The GNU Debugger is used by SN to debug a program. Selecting the debugger menu option displays the “Program to Debug” dialog box. The debugger can be started once the program name and working directory have been entered. If you have the correct version of GDB debugger, SN will be able to open and display the source file when a problem occurs.
Managing software projects often involves revision and version control. With version control, one has the option of managing versions, version history, labels and related documents. SN's Edit Menu provides a graphical interface to four external version control systems. Each of these four products has already been integrated with SN. You must have one of them installed on your platform before SN can use it. On the non-commercial side, you can select either the Revision Control System (RCS), Concurrent Versions System (CVS) or Source Code Control System (SCCS). The fourth choice is a commercial version control product called ClearCase. All systems provide the basic checkout with lock, checkout without lock, check-in, check-in with lock, change description, file comparison and discard changes functionality. I'm not familiar with ClearCase. Since it is a commercial product, it may possess additional functionality.
Version control in a distributed environment implies all developers are ultimately checking code in and out of the same code repository. Several techniques for sharing file systems are available. In my current setup, I was unable to review how the product behaves in a shared version control environment.
Printing definitely requires a PostScript printer. Depending on the printer/plotter capabilities, SN can print on several paper sizes. Supported paper sizes range from 8.5 by 11 inches to 42 by 59.5 inches. The print dialog box provides several additional options including image scaling, pagination, paper orientation and print color. Your printer's capabilities will determine which options you can use.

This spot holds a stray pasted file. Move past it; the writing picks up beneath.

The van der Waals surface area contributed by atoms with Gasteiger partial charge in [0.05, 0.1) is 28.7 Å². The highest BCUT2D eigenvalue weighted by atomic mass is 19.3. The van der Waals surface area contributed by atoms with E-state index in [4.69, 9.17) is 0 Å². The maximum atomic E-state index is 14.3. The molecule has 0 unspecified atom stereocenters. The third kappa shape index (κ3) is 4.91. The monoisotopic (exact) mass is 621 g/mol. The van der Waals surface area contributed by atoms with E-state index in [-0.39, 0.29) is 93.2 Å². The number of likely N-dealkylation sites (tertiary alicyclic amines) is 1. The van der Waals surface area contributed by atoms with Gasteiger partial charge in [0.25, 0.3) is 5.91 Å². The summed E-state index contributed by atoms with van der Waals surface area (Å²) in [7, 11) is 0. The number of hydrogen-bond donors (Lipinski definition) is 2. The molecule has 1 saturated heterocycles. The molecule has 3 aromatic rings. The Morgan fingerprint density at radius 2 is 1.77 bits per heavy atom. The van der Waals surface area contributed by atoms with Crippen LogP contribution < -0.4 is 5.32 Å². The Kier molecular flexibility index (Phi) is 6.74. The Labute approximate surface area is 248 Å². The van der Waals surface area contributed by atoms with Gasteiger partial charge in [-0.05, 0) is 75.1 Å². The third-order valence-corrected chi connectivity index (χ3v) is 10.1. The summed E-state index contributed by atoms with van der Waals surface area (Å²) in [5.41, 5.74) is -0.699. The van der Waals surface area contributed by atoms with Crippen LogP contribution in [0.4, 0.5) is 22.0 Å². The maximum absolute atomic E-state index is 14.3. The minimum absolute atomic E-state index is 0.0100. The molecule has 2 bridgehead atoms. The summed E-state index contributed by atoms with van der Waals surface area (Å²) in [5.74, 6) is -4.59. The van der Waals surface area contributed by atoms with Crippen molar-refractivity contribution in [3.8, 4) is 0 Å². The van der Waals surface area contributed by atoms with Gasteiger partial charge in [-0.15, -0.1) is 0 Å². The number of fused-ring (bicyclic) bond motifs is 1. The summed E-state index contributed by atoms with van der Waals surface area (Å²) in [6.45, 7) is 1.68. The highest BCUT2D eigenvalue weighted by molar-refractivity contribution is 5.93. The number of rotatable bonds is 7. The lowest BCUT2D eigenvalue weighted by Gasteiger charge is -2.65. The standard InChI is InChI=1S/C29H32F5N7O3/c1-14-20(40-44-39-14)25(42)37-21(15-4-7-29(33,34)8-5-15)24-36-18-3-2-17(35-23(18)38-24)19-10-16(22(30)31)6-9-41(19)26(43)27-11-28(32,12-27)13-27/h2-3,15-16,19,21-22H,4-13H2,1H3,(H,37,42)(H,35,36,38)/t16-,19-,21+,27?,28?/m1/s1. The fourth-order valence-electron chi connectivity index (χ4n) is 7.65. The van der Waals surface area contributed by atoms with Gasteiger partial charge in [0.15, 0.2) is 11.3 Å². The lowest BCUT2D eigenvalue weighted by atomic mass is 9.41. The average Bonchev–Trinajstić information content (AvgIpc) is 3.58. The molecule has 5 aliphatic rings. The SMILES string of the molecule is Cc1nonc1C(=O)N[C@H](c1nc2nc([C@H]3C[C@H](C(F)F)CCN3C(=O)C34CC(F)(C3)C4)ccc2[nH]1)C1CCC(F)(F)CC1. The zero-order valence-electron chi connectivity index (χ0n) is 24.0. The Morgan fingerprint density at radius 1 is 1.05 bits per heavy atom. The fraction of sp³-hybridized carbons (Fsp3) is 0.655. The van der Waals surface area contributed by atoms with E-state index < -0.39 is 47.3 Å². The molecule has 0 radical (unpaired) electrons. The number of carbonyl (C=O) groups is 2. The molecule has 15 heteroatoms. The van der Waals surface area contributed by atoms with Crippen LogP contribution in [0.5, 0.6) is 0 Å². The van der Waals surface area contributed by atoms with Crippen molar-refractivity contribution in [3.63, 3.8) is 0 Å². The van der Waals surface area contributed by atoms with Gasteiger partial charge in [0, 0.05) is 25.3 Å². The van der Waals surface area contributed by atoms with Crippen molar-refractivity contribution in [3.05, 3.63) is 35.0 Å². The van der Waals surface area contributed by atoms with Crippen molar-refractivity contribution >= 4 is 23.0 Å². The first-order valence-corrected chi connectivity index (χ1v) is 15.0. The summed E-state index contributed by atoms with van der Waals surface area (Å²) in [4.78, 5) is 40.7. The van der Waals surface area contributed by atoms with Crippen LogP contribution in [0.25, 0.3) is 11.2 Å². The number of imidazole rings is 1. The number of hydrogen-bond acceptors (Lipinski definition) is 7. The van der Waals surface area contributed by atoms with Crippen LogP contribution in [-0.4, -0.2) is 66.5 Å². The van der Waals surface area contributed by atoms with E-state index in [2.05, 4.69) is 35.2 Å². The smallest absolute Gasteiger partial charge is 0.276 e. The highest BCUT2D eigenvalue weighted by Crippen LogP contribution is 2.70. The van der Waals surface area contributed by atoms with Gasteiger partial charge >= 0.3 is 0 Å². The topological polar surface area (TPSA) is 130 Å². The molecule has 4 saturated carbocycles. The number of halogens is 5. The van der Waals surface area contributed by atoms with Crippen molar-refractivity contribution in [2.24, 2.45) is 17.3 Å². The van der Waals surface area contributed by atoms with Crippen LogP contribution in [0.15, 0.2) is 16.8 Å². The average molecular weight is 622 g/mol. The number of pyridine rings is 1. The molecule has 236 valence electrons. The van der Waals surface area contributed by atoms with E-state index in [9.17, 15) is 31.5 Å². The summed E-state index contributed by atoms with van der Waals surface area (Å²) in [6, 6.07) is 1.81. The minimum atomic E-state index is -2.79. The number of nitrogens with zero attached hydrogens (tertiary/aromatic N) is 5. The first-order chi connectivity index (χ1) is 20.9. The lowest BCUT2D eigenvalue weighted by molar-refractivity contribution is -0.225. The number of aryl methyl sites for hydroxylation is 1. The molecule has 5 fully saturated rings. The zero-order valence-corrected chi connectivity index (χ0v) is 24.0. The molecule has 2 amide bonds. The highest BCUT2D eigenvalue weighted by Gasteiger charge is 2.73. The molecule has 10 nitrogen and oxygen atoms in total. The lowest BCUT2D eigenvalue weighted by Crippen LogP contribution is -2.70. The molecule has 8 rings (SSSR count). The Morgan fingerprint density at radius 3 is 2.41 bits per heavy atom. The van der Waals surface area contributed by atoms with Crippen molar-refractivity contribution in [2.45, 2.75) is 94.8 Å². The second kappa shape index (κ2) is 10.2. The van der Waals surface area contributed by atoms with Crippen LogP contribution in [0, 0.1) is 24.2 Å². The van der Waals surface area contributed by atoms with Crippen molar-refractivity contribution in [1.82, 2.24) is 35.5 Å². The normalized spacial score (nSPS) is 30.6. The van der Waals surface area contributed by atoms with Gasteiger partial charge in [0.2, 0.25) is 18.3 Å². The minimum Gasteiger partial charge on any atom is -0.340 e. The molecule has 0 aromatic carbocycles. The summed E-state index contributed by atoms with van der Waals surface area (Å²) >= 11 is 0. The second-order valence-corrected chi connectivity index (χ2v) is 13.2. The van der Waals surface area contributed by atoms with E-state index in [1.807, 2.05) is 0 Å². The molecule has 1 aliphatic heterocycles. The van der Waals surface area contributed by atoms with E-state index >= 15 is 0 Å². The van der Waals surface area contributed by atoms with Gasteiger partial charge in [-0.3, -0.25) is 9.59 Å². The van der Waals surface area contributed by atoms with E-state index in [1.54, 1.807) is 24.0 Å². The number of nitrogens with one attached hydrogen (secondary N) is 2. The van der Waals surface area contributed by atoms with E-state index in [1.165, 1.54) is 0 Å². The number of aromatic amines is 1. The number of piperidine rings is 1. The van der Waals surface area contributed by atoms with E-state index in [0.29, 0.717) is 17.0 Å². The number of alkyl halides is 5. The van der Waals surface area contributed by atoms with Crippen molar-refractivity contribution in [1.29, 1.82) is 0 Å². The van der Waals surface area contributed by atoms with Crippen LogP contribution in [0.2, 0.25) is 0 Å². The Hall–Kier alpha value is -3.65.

Getting Started with DevOps - Including New Data on IT Performance from Puppet Labs 2015 State of DevOps Report
August 27, 2015
12:00 PM CDT
DevOps represents a profound change from the way most IT departments have traditionally worked: from siloed teams and high-anxiety releases to everyone collaborating on uneventful and more frequent releases of higher-quality code. It doesn't matter how large or small an organization is, or even whether it's historically slow moving or risk averse — there are ways to adopt DevOps sanely, and get measurable results in just weeks.
Free to Linux Journal readers.Register Now!
|Secure Server Deployments in Hostile Territory, Part II||Jul 29, 2015|
|Hacking a Safe with Bash||Jul 28, 2015|
|KDE Reveals Plasma Mobile||Jul 28, 2015|
|Huge Package Overhaul for Debian and Ubuntu||Jul 23, 2015|
|diff -u: What's New in Kernel Development||Jul 22, 2015|
|Shashlik - a Tasty New Android Simulator||Jul 21, 2015|
- Secure Server Deployments in Hostile Territory, Part II
- Hacking a Safe with Bash
- KDE Reveals Plasma Mobile
- Huge Package Overhaul for Debian and Ubuntu
- The Controversy Behind Canonical's Intellectual Property Policy
- Home Automation with Raspberry Pi
- Shashlik - a Tasty New Android Simulator
- Embed Linux in Monitoring and Control Systems
- diff -u: What's New in Kernel Development
- General Relativity in Python